Abstract: This article argues that a clue to understanding a paradoxical ambivalence in Boland’s work: her wariness of “objectifying” something or someone for political or religious purposes, while at the same time she believes that attention to an object can indeed open up new ways of seeing. An understanding of the Eastern Orthodox theology of icons is both sympathetic to Boland’s aesthetic assumptions, and also contributes to the critical discussion of absences and presences in Boland’s poetry and prose. The article employs Jean Luc Marion’s phenomenological discussion of icons as it considers the processes whereby both reader and poet create and respond to an object’s “saturated” presence.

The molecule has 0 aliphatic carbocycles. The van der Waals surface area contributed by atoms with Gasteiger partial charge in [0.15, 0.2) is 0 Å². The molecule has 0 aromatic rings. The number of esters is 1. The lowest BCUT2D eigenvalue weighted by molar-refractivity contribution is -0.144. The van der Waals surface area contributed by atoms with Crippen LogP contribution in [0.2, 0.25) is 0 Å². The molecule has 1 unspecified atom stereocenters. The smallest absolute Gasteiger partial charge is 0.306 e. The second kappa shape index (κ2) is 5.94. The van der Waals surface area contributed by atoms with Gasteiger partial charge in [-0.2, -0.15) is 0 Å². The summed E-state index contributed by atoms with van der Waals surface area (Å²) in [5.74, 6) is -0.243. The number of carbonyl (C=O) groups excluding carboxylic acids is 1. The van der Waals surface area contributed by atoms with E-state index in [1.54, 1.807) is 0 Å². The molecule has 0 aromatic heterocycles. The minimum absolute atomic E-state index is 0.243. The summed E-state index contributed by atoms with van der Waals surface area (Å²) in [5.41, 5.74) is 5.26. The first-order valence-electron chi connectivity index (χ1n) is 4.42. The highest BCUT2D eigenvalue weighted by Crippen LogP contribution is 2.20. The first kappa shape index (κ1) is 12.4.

New Hibernia Review – Center for Irish Studies at the University of St. Thomas
Published: Jul 29, 2016
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